The Development and Scope of Higher Education in the United States

The Development and Scope of Higher Education in the United States

The Development and Scope of Higher Education in the United States

The Development and Scope of Higher Education in the United States

Excerpt

WHEN THE Commission on Financing Higher Education began its research program in 1949 the members insisted that their interest in financial problems must not be considered too narrowly. As our studies got under way and as more and more information was obtained from college and university presidents, one factor became increasingly evident: A major reason why institutions of higher education have experienced difficulty in obtaining the funds they need from state legislatures and private benefactors has been the widespread ignorance of what higher education is, how it developed, and what it tries to do. It would be reassuring to report that this lack of knowledge is confined to those who have never attended college and that it is rapidly disappearing as more and more persons in our population have at least some experience with the work of colleges and universities. Much of what we have learned indicates that there is no such cause for optimism. There is reason to suspect that many college students and faculty members have never thought broadly about the historical evolution or the basic purposes of the institutions of which they are a part.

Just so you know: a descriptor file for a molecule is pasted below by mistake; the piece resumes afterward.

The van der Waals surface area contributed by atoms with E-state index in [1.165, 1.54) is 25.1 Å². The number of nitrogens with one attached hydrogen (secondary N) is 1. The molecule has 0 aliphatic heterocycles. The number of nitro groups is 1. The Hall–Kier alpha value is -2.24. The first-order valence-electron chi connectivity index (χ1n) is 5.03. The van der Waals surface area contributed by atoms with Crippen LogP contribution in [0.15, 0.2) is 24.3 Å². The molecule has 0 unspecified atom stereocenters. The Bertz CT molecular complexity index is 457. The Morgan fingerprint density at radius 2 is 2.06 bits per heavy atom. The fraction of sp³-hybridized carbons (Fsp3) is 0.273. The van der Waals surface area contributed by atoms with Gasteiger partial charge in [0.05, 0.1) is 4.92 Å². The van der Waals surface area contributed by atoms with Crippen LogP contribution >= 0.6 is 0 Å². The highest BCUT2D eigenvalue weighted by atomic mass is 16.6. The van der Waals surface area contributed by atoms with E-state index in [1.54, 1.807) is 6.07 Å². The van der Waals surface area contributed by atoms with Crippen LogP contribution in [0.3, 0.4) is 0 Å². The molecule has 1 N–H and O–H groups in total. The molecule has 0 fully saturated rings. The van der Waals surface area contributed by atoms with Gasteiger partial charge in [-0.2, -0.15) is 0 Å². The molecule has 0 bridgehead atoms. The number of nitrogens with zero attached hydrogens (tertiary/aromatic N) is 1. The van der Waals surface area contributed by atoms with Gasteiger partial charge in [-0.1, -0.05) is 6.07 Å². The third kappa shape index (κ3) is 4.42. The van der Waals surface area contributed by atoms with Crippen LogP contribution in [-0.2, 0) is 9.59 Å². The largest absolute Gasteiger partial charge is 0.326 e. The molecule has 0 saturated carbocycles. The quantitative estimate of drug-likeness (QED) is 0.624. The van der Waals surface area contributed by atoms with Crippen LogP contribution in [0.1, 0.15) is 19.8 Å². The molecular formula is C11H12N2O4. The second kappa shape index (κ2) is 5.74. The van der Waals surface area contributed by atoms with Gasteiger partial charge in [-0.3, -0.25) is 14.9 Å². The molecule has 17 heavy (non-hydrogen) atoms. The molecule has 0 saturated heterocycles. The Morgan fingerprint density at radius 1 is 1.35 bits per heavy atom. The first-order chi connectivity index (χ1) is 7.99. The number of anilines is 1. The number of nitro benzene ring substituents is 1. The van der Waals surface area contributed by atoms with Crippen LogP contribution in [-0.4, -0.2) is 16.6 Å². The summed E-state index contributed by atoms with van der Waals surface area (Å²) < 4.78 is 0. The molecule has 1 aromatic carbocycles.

If thoughtful citizens are to be concerned about the financial well-being of higher education, they must believe in its goals and methods. They must know something of its peculiar historical growth. They must understand the scope of the work it does and why men both today and in years gone by have put great faith in its values. Perhaps it would be useful, too, to realize the limitations of higher education, the things it is not. The higher learning is not synonymous with life, it is not the whole of man's activity. But it has been a feature of Western civilization since the Greek masters gathered their . . .

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